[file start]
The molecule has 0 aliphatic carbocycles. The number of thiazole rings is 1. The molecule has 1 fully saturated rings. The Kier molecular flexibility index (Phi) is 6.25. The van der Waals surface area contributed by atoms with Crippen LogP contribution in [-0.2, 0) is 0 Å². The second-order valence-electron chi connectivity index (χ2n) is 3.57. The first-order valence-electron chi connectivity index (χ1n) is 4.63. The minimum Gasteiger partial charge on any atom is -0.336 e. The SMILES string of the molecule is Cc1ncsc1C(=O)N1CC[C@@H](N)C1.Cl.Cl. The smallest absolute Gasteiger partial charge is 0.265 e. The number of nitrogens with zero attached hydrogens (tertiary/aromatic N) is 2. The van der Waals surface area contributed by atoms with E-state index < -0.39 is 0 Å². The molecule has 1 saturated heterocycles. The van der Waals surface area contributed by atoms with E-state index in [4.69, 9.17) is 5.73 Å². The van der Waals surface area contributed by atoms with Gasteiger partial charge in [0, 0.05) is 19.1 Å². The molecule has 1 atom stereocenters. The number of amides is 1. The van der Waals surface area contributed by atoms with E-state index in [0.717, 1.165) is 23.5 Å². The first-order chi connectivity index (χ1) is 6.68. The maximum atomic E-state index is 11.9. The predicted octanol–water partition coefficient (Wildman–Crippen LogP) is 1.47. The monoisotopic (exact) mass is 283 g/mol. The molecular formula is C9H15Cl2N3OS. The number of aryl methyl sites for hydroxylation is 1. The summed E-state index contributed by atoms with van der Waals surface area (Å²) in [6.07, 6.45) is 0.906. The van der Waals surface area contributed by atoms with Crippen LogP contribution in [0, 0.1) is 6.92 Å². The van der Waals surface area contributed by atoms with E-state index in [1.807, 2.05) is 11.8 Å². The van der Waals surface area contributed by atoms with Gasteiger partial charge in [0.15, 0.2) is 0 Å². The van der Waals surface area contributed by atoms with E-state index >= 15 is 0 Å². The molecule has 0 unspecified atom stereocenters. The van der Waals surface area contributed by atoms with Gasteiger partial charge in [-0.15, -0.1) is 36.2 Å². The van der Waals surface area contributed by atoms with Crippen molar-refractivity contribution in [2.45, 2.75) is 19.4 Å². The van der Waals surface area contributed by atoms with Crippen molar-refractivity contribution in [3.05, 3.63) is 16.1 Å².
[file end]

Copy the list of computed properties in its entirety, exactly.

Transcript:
The molecule has 0 aliphatic carbocycles. The number of thiazole rings is 1. The molecule has 1 fully saturated rings. The Kier molecular flexibility index (Phi) is 6.25. The van der Waals surface area contributed by atoms with Crippen LogP contribution in [-0.2, 0) is 0 Å². The second-order valence-electron chi connectivity index (χ2n) is 3.57. The first-order valence-electron chi connectivity index (χ1n) is 4.63. The minimum Gasteiger partial charge on any atom is -0.336 e. The SMILES string of the molecule is Cc1ncsc1C(=O)N1CC[C@@H](N)C1.Cl.Cl. The smallest absolute Gasteiger partial charge is 0.265 e. The number of nitrogens with zero attached hydrogens (tertiary/aromatic N) is 2. The van der Waals surface area contributed by atoms with E-state index < -0.39 is 0 Å². The molecule has 1 saturated heterocycles. The van der Waals surface area contributed by atoms with E-state index in [4.69, 9.17) is 5.73 Å². The van der Waals surface area contributed by atoms with Gasteiger partial charge in [0, 0.05) is 19.1 Å². The molecule has 1 atom stereocenters. The number of amides is 1. The van der Waals surface area contributed by atoms with E-state index in [0.717, 1.165) is 23.5 Å². The first-order chi connectivity index (χ1) is 6.68. The maximum atomic E-state index is 11.9. The predicted octanol–water partition coefficient (Wildman–Crippen LogP) is 1.47. The monoisotopic (exact) mass is 283 g/mol. The molecular formula is C9H15Cl2N3OS. The number of aryl methyl sites for hydroxylation is 1. The summed E-state index contributed by atoms with van der Waals surface area (Å²) in [6.07, 6.45) is 0.906. The van der Waals surface area contributed by atoms with Crippen LogP contribution in [0, 0.1) is 6.92 Å². The van der Waals surface area contributed by atoms with E-state index in [1.807, 2.05) is 11.8 Å². The van der Waals surface area contributed by atoms with Gasteiger partial charge in [0.15, 0.2) is 0 Å². The van der Waals surface area contributed by atoms with E-state index >= 15 is 0 Å². The molecule has 0 unspecified atom stereocenters. The van der Waals surface area contributed by atoms with Gasteiger partial charge in [-0.15, -0.1) is 36.2 Å². The van der Waals surface area contributed by atoms with Crippen molar-refractivity contribution in [2.45, 2.75) is 19.4 Å². The van der Waals surface area contributed by atoms with Crippen molar-refractivity contribution in [3.05, 3.63) is 16.1 Å².